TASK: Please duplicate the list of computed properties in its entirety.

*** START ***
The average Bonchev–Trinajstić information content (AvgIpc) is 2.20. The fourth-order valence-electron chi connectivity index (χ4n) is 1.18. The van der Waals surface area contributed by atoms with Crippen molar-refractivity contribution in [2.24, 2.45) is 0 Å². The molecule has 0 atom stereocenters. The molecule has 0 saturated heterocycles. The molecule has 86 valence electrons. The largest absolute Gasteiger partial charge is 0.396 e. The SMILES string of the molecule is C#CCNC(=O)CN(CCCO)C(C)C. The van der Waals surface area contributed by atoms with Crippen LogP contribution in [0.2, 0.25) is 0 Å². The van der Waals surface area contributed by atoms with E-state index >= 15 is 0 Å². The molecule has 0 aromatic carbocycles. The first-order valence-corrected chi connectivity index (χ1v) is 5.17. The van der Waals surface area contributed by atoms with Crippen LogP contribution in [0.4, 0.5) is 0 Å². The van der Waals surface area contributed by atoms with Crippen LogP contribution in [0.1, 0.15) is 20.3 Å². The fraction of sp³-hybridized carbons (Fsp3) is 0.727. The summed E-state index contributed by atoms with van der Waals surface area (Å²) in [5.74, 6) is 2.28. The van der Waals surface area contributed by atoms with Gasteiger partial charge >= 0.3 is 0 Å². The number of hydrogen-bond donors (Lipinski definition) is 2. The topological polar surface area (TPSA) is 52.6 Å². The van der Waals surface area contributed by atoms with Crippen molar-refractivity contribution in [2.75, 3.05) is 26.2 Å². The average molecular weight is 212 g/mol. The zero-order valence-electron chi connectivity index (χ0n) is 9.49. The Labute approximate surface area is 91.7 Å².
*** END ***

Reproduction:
The average Bonchev–Trinajstić information content (AvgIpc) is 2.20. The fourth-order valence-electron chi connectivity index (χ4n) is 1.18. The van der Waals surface area contributed by atoms with Crippen molar-refractivity contribution in [2.24, 2.45) is 0 Å². The molecule has 0 atom stereocenters. The molecule has 0 saturated heterocycles. The molecule has 86 valence electrons. The largest absolute Gasteiger partial charge is 0.396 e. The SMILES string of the molecule is C#CCNC(=O)CN(CCCO)C(C)C. The van der Waals surface area contributed by atoms with Crippen LogP contribution in [0.2, 0.25) is 0 Å². The van der Waals surface area contributed by atoms with E-state index >= 15 is 0 Å². The molecule has 0 aromatic carbocycles. The first-order valence-corrected chi connectivity index (χ1v) is 5.17. The van der Waals surface area contributed by atoms with Crippen LogP contribution in [0.4, 0.5) is 0 Å². The van der Waals surface area contributed by atoms with Crippen LogP contribution in [0.1, 0.15) is 20.3 Å². The fraction of sp³-hybridized carbons (Fsp3) is 0.727. The summed E-state index contributed by atoms with van der Waals surface area (Å²) in [5.74, 6) is 2.28. The van der Waals surface area contributed by atoms with Gasteiger partial charge >= 0.3 is 0 Å². The number of hydrogen-bond donors (Lipinski definition) is 2. The topological polar surface area (TPSA) is 52.6 Å². The van der Waals surface area contributed by atoms with Crippen molar-refractivity contribution in [2.75, 3.05) is 26.2 Å². The average molecular weight is 212 g/mol. The zero-order valence-electron chi connectivity index (χ0n) is 9.49. The Labute approximate surface area is 91.7 Å².